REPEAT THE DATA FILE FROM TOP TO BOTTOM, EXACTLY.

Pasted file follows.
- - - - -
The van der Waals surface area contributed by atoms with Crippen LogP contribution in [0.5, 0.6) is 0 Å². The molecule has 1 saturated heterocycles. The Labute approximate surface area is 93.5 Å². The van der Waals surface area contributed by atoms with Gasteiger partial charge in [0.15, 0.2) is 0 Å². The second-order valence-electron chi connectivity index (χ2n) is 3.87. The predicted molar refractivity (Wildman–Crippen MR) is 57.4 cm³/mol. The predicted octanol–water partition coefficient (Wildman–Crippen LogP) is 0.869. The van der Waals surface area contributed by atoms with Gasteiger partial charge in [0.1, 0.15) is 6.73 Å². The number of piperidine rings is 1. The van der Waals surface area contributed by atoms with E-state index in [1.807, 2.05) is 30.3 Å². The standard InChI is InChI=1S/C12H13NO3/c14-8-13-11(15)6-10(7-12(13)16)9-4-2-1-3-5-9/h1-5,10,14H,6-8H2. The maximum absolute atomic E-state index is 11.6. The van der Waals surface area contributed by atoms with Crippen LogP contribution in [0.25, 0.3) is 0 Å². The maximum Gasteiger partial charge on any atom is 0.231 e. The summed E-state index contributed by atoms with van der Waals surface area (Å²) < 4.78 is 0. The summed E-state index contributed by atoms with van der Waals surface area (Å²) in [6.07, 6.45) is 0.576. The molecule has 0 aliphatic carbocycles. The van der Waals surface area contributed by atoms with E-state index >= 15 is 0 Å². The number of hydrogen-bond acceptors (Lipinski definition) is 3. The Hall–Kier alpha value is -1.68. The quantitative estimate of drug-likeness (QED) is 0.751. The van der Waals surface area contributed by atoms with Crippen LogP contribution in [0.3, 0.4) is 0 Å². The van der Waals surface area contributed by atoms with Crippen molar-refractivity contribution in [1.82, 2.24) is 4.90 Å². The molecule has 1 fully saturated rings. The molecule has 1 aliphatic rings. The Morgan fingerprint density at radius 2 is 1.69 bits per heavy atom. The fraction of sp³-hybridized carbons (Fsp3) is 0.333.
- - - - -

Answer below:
The van der Waals surface area contributed by atoms with Crippen LogP contribution in [0.5, 0.6) is 0 Å². The molecule has 1 saturated heterocycles. The Labute approximate surface area is 93.5 Å². The van der Waals surface area contributed by atoms with Gasteiger partial charge in [0.15, 0.2) is 0 Å². The second-order valence-electron chi connectivity index (χ2n) is 3.87. The predicted molar refractivity (Wildman–Crippen MR) is 57.4 cm³/mol. The predicted octanol–water partition coefficient (Wildman–Crippen LogP) is 0.869. The van der Waals surface area contributed by atoms with Gasteiger partial charge in [0.1, 0.15) is 6.73 Å². The number of piperidine rings is 1. The van der Waals surface area contributed by atoms with E-state index in [1.807, 2.05) is 30.3 Å². The standard InChI is InChI=1S/C12H13NO3/c14-8-13-11(15)6-10(7-12(13)16)9-4-2-1-3-5-9/h1-5,10,14H,6-8H2. The maximum absolute atomic E-state index is 11.6. The van der Waals surface area contributed by atoms with Crippen LogP contribution in [0.25, 0.3) is 0 Å². The maximum Gasteiger partial charge on any atom is 0.231 e. The summed E-state index contributed by atoms with van der Waals surface area (Å²) < 4.78 is 0. The summed E-state index contributed by atoms with van der Waals surface area (Å²) in [6.07, 6.45) is 0.576. The molecule has 0 aliphatic carbocycles. The van der Waals surface area contributed by atoms with E-state index >= 15 is 0 Å². The number of hydrogen-bond acceptors (Lipinski definition) is 3. The Hall–Kier alpha value is -1.68. The quantitative estimate of drug-likeness (QED) is 0.751. The van der Waals surface area contributed by atoms with Crippen LogP contribution in [0.3, 0.4) is 0 Å². The van der Waals surface area contributed by atoms with Crippen molar-refractivity contribution in [1.82, 2.24) is 4.90 Å². The molecule has 1 fully saturated rings. The molecule has 1 aliphatic rings. The Morgan fingerprint density at radius 2 is 1.69 bits per heavy atom. The fraction of sp³-hybridized carbons (Fsp3) is 0.333.